The main thing I would like readers to take away is something my Judo instructor told me: There are enough fighters in the world. If you truly wish to change the world you must be a peacemaker. This applies to what F.D.R decided to do with the Japanese (putting them in prison camps) and what I feel the Japanese should do about this painful topic. As long as you wish to change the world, remembering the wrongs becomes just as important as remembering the rights.

Related reading:  Aki Mori, American internment in the shadow of Yellowstone


“I am 12 years old and about to enter seventh grade,” Midori says. ” I was born premature, so at first glance I might appear small.  But that has only made me try harder to prove others wrong.  I love judo, politics, and conditioning.”

Editor’s note: Last year, we had a 9-year-old become the first under-18 contributor to Voices of August. With that precedent in mind and a proud father, Aki Mori, serving as middleman, I invited Midori to be part of VOA 2016. So glad to add her perspective.

Tomorrow: Gil Rubio, Fate and destiny


5 thoughts on “My visit to Heart Mountain

  1. Midori thank you to you and your dad for sharing the impact of your trip to Minadoka and especially your philosophy about changing the world. We all can learn from you and your judo instructor. You are already a thoughtful citizen and an effective writer. Keep it up. We must all remember to “give peace a chance”.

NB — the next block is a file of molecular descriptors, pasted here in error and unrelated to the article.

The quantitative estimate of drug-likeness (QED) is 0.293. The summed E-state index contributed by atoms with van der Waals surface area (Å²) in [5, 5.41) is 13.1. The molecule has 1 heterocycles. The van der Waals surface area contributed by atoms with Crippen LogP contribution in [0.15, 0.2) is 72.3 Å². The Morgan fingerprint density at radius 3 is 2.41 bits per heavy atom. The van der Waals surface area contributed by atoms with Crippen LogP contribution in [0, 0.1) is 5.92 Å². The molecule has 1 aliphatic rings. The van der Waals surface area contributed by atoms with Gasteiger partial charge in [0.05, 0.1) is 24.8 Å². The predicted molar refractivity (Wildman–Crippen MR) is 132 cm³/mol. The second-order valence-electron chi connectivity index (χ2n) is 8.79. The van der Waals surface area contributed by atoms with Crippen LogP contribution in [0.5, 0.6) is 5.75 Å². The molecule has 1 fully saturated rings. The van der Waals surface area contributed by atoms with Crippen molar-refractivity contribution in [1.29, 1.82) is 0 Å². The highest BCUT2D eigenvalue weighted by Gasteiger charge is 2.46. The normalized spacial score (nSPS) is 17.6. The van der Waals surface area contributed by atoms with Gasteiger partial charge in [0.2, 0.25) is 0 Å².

2. Thanks for familiarizing me with Heart Mountain. I don’t like this history, but I agree we need to remember the wrongs with the rights to have us traveling the right paths. Continue to be a trailblazer, Midori.

  3. Midori – first, you are just 12 years old? How does one so young gain such wisdom? Thank you for sharing your insights along with you Dad’s. Your judo instructor is wise. We need many, many more peacekeepers in our small world. Humans find fighting seems to come much easier than peace. When I was growing up we had a slogan (during the Vietnam War) – make love, not war. I think this means the same as make peace, not war. I don’t think I will still be alive when you run for president, but I sure hope my family’s offspring vote for you!

  4. Your wisdom and insight is a breath of fresh air. I look forward to hearing more from you in the future (and certainly anticipate your launch into a political career – Lord knows we need good leadership).

  5. “I feel it’s important to remember an event no matter how painful as long as you don’t become bitter. Becoming bitter will only make you more miserable. Learning from it would accomplish more good in the world.” Wow, I had to go back and make sure I read it right – you are 12 not 21 or even 51 for that matter! You’ve got a nugget of wisdom already that will serve you well in life – to not let your mind control you.
    So glad that you have a sport you enjoy – always good when you want to practice mindfulness. I think that’s the way to peace, to quiet the mind, be the gentle observer that you see me to be, and then. from that place, take whatever action is needed.